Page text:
The Sun is Also a Star is based on a YA novel by Nicola Yoon, whose Everything, Everything was recently made into a feature film starring Amandla Stenberg, who starred in the superior The Hate U Give, and Nick Robinson, who was in Love, Simon. That film was not very good, and it gave its talented performers something of a launch pad for projects that would turn out to be a lot better. We can only hope the same is true for this film’s leads.
Natasha (Yara Shahidi) is a young quantum physics student. She and her family have lived in New York for the past nine years, and they are facing deportation back to their native Jamaica, but this home has been all Natasha has ever known. Daniel (Charles Melton) comes from a Korean immigrant family that just wants him to go to Dartmouth and become a doctor, and all he wants out of life is to become a poet and fall in love. They cross paths one fateful day, as he tries to prove he can make her fall in love with him in only a day.
Structurally, this film owes a massive debt to Richard Linklater’s Before… series. The idea of these star-crossed lovers – she’s rational and science-minded, and he’s romantic and has his head in the clouds. This film is caught up in their intensifying romance and why they can’t be together, but they must, but really, should they? It all has been done better in other films that clearly inspired it. At specific points in this story, we really do buy this relationship, and what it might be like if it were able to blossom and become more than it is, but unfortunately it never quite gets there, and this film paints the two as truly bland and insufferable people.
Shahidi and Melton are both very appealing and talented performers, and they have sufficient chemistry to take this story the distance, but their characters are both thoroughly unlikable. They’re painted, of course, as the polar opposite star-crossed lovers that fall irrevocably for one another, but this script sacks them with some of the corniest and most unconvincing romantic dialogue, that it becomes impossible to take their romance seriously.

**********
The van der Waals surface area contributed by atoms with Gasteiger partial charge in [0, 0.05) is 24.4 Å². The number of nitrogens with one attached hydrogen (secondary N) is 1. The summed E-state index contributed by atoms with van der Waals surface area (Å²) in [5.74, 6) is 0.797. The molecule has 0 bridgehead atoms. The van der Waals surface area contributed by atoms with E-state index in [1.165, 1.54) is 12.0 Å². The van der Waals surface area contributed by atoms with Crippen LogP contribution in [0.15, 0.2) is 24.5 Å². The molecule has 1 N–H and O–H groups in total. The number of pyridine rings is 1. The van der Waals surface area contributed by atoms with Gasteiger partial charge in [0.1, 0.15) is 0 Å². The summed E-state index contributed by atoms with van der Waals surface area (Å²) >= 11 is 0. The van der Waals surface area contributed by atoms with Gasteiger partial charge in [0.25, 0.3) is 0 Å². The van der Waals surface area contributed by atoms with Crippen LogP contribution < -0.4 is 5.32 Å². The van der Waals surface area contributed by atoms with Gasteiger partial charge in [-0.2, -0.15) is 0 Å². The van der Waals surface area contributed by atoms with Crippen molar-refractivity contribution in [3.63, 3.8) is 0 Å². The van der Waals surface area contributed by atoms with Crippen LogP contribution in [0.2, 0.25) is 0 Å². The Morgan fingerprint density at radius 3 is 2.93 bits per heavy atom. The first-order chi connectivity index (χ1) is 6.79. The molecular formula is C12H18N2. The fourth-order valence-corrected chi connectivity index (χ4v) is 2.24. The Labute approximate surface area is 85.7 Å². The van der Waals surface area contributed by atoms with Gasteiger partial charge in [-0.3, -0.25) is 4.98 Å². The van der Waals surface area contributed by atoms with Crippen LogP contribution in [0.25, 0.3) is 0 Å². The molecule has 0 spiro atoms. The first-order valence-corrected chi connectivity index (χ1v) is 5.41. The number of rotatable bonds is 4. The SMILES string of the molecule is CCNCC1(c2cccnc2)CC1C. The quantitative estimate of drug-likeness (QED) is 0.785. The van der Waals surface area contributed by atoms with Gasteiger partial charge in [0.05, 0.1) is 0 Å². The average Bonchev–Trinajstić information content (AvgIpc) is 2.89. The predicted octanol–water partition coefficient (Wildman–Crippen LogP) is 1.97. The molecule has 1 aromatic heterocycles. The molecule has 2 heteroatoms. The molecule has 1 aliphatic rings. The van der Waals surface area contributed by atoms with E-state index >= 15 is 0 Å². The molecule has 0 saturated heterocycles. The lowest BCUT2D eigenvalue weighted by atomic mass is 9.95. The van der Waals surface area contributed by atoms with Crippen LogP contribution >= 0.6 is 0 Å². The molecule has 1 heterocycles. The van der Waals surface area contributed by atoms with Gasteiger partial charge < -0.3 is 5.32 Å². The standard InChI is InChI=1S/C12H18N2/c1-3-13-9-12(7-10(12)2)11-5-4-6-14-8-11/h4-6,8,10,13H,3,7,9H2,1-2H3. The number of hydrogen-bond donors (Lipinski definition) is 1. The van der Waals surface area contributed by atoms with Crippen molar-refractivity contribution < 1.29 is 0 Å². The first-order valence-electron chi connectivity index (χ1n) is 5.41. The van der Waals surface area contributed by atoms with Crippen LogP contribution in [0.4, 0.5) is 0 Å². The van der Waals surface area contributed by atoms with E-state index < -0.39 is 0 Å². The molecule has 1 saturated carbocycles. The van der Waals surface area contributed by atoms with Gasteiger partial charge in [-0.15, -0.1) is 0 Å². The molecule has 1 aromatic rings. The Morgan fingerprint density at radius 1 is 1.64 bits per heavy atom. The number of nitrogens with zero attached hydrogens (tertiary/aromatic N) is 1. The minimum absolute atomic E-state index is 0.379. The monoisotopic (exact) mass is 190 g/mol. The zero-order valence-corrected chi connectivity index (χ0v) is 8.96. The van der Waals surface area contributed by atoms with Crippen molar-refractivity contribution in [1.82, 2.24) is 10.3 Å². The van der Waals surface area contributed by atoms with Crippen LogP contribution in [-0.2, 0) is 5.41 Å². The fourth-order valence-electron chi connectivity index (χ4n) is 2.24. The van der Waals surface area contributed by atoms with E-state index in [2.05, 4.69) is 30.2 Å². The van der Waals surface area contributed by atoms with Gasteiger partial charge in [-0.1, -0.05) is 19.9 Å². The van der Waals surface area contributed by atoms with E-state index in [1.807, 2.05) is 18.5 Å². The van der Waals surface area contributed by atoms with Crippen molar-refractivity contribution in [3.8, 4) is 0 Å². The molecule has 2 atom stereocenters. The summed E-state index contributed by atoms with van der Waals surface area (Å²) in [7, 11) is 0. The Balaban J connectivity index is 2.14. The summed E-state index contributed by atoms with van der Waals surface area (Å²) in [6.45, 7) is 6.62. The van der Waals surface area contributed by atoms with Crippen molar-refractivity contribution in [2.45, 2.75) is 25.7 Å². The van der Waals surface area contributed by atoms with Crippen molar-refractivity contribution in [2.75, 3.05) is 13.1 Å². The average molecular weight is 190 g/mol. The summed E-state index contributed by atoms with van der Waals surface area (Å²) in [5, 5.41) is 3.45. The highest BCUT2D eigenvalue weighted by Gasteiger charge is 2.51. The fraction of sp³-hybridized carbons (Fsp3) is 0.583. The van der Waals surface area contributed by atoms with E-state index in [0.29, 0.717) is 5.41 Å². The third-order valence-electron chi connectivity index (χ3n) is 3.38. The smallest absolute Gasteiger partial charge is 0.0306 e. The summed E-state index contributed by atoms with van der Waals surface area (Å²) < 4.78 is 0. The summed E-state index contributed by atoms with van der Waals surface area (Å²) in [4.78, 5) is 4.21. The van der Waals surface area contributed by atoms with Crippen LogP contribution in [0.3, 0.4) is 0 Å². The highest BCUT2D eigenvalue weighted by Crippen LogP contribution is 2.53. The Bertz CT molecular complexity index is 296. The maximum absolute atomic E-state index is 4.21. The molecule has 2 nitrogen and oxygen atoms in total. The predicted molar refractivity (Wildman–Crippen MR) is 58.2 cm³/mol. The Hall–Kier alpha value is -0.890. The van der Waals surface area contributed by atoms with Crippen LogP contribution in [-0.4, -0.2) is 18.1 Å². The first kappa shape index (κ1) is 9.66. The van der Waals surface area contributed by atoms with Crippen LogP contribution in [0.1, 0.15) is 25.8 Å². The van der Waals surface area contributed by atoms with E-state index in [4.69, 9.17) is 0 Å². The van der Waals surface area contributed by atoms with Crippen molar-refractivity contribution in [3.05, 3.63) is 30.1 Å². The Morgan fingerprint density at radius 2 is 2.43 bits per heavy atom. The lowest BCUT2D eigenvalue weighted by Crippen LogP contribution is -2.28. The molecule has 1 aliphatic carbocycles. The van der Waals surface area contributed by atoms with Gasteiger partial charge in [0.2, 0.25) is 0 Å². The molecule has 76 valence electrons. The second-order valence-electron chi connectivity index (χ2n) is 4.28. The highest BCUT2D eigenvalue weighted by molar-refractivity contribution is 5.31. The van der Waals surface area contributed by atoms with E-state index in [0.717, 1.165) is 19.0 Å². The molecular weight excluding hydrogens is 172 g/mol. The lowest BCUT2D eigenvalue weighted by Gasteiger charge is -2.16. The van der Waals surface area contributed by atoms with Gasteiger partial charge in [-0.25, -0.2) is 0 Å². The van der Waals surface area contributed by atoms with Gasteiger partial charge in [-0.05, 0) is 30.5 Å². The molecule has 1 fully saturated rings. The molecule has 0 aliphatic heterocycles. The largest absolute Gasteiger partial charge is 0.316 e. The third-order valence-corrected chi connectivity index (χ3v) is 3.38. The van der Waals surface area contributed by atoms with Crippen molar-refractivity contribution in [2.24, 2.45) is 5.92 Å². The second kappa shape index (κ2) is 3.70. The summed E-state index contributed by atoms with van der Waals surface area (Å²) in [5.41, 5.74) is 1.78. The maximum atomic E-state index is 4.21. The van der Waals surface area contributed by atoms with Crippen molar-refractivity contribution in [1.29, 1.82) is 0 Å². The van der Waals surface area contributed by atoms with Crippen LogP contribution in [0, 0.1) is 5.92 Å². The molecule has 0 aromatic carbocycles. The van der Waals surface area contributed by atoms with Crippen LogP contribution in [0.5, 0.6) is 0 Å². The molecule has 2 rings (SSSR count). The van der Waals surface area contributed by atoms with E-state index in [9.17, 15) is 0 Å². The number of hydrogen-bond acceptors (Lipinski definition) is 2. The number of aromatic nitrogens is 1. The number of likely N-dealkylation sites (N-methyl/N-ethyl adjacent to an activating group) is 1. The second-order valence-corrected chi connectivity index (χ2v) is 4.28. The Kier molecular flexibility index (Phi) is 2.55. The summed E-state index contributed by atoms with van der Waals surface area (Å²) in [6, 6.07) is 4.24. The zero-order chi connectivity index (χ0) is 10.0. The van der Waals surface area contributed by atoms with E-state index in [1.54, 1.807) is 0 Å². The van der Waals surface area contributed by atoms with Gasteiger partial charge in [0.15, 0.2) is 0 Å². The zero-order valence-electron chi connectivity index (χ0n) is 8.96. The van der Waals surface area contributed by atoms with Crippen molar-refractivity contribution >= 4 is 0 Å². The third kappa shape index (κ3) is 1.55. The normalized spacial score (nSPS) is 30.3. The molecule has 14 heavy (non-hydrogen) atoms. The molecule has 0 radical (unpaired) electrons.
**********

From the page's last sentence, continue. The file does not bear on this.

This reminds me of one of the worst films of last year, Life Itself, a similar movie where characters talk to each other in a way people never talk to each other in real life. She’s a scientist, and she talks like a stuck-up intellectual who thinks she’s smarter than she really is, constantly rambling about data and figures. He’s a romantic, and he’s continually quoting poetry like he’s the first person who has ever seen these words printed before. It’s true these characters are teenagers, and everything small that happens in life is magnified when you’re young, but that’s no excuse for lazy writing.
Directed by Ry Russo-Young, who made the far superior YA adaptation Before I Fall a few years ago, this film does create a dreamlike New York that proves an ideal backdrop for these characters’ romance. The camerawork also depicts the sensation of feeling utterly alone in a crowded city, and while it may be so easy to fall in love, it’s even quicker when you’re snapped back to sober, unforgiving reality. The script by Tracy Oliver is probably not to blame for this film’s dependence on clichés and romantic tropes. I haven’t read the book, and perhaps it has a lot more of actual meaning to say about the topics explored in this story. However, having seen Everything, Everything, also based on a Nicola Yoon novel, I wouldn’t bet on it.
The Sun is Also a Star is profoundly disappointing. I expected more from this one because it looked like a subversive YA romance that could explore topical issues. This film wants to say something meaningful about what it’s like to be an immigrant in America in 2019, but it also wants to be the swoony, wildly melodramatic romance where the viewer can throw all logic out the window, and it can’t have both. Leaning hard into the melodrama, it becomes a lesser story as a result. And it has a final scene that completely ruins everything that came before it, and strips the story of any deeper meaning.